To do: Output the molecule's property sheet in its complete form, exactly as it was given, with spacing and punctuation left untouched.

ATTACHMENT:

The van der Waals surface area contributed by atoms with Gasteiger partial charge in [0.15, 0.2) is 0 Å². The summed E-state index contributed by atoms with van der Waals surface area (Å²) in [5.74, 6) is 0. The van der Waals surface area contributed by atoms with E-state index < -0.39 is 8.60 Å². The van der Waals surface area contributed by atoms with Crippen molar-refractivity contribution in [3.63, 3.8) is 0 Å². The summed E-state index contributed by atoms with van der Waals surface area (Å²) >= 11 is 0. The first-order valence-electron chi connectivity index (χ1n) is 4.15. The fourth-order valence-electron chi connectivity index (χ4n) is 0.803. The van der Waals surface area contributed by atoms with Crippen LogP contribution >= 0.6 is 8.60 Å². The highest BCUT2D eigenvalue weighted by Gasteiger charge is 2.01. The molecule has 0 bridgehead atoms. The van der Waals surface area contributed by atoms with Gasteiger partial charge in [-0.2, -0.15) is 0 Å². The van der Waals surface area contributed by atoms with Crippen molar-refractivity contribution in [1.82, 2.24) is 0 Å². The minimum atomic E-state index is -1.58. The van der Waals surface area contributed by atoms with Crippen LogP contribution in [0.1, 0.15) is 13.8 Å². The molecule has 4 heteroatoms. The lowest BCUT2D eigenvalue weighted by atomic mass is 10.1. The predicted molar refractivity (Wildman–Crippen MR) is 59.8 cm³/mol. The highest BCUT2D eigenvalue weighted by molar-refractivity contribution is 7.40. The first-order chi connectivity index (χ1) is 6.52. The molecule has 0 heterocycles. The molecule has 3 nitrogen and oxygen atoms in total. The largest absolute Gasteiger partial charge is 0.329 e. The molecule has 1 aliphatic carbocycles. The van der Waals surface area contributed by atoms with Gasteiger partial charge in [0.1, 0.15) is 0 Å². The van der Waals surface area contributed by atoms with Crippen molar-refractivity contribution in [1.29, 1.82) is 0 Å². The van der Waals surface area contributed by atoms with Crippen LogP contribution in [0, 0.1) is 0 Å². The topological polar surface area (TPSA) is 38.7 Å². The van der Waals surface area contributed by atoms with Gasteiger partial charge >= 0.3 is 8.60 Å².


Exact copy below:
The van der Waals surface area contributed by atoms with Gasteiger partial charge in [0.15, 0.2) is 0 Å². The summed E-state index contributed by atoms with van der Waals surface area (Å²) in [5.74, 6) is 0. The van der Waals surface area contributed by atoms with E-state index < -0.39 is 8.60 Å². The van der Waals surface area contributed by atoms with Crippen molar-refractivity contribution in [3.63, 3.8) is 0 Å². The summed E-state index contributed by atoms with van der Waals surface area (Å²) >= 11 is 0. The first-order valence-electron chi connectivity index (χ1n) is 4.15. The fourth-order valence-electron chi connectivity index (χ4n) is 0.803. The van der Waals surface area contributed by atoms with Crippen LogP contribution >= 0.6 is 8.60 Å². The highest BCUT2D eigenvalue weighted by Gasteiger charge is 2.01. The molecule has 0 bridgehead atoms. The van der Waals surface area contributed by atoms with Gasteiger partial charge in [-0.2, -0.15) is 0 Å². The van der Waals surface area contributed by atoms with Crippen molar-refractivity contribution in [1.82, 2.24) is 0 Å². The minimum atomic E-state index is -1.58. The van der Waals surface area contributed by atoms with Crippen LogP contribution in [0.1, 0.15) is 13.8 Å². The molecule has 4 heteroatoms. The lowest BCUT2D eigenvalue weighted by atomic mass is 10.1. The predicted molar refractivity (Wildman–Crippen MR) is 59.8 cm³/mol. The highest BCUT2D eigenvalue weighted by molar-refractivity contribution is 7.40. The first-order chi connectivity index (χ1) is 6.52. The molecule has 0 heterocycles. The molecule has 3 nitrogen and oxygen atoms in total. The largest absolute Gasteiger partial charge is 0.329 e. The molecule has 1 aliphatic carbocycles. The van der Waals surface area contributed by atoms with Gasteiger partial charge in [0.1, 0.15) is 0 Å². The van der Waals surface area contributed by atoms with Crippen molar-refractivity contribution in [1.29, 1.82) is 0 Å². The van der Waals surface area contributed by atoms with Crippen LogP contribution in [0, 0.1) is 0 Å². The topological polar surface area (TPSA) is 38.7 Å². The van der Waals surface area contributed by atoms with Gasteiger partial charge >= 0.3 is 8.60 Å².